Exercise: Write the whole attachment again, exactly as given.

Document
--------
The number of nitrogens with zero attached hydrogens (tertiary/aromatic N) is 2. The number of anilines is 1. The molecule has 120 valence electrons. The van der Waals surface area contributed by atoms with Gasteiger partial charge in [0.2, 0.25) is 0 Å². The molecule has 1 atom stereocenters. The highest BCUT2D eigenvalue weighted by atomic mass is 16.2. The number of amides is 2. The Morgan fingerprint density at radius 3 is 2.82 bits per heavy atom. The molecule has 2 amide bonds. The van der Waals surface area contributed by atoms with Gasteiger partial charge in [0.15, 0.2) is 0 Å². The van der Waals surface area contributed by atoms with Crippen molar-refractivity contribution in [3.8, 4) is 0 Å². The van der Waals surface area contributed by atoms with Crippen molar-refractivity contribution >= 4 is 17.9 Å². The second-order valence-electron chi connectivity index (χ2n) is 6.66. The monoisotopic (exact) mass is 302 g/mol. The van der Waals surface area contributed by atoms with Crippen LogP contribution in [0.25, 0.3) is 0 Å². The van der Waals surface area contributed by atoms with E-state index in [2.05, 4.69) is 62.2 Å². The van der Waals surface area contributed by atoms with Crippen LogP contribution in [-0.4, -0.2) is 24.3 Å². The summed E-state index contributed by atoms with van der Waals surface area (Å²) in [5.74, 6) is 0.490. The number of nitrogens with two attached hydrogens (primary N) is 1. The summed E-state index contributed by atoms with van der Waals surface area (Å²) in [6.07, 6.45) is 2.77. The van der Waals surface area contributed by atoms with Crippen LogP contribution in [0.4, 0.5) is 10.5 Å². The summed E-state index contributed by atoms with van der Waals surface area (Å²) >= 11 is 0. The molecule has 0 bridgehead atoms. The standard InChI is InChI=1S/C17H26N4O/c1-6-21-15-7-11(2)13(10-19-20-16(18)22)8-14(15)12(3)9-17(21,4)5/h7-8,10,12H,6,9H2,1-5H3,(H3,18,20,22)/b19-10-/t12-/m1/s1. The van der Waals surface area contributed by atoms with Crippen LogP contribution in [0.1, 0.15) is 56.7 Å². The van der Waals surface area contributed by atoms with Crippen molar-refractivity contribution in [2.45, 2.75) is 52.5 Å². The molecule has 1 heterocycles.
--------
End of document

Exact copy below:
The number of nitrogens with zero attached hydrogens (tertiary/aromatic N) is 2. The number of anilines is 1. The molecule has 120 valence electrons. The van der Waals surface area contributed by atoms with Gasteiger partial charge in [0.2, 0.25) is 0 Å². The molecule has 1 atom stereocenters. The highest BCUT2D eigenvalue weighted by atomic mass is 16.2. The number of amides is 2. The Morgan fingerprint density at radius 3 is 2.82 bits per heavy atom. The molecule has 2 amide bonds. The van der Waals surface area contributed by atoms with Gasteiger partial charge in [0.15, 0.2) is 0 Å². The van der Waals surface area contributed by atoms with Crippen molar-refractivity contribution in [3.8, 4) is 0 Å². The van der Waals surface area contributed by atoms with Crippen molar-refractivity contribution >= 4 is 17.9 Å². The second-order valence-electron chi connectivity index (χ2n) is 6.66. The monoisotopic (exact) mass is 302 g/mol. The van der Waals surface area contributed by atoms with Crippen LogP contribution in [0.25, 0.3) is 0 Å². The van der Waals surface area contributed by atoms with E-state index in [2.05, 4.69) is 62.2 Å². The van der Waals surface area contributed by atoms with Crippen LogP contribution in [-0.4, -0.2) is 24.3 Å². The summed E-state index contributed by atoms with van der Waals surface area (Å²) in [5.74, 6) is 0.490. The number of nitrogens with two attached hydrogens (primary N) is 1. The summed E-state index contributed by atoms with van der Waals surface area (Å²) in [6.07, 6.45) is 2.77. The van der Waals surface area contributed by atoms with Crippen LogP contribution in [0.4, 0.5) is 10.5 Å². The summed E-state index contributed by atoms with van der Waals surface area (Å²) >= 11 is 0. The molecule has 0 bridgehead atoms. The standard InChI is InChI=1S/C17H26N4O/c1-6-21-15-7-11(2)13(10-19-20-16(18)22)8-14(15)12(3)9-17(21,4)5/h7-8,10,12H,6,9H2,1-5H3,(H3,18,20,22)/b19-10-/t12-/m1/s1. The van der Waals surface area contributed by atoms with Crippen LogP contribution in [0.1, 0.15) is 56.7 Å². The van der Waals surface area contributed by atoms with Crippen molar-refractivity contribution in [2.45, 2.75) is 52.5 Å². The molecule has 1 heterocycles.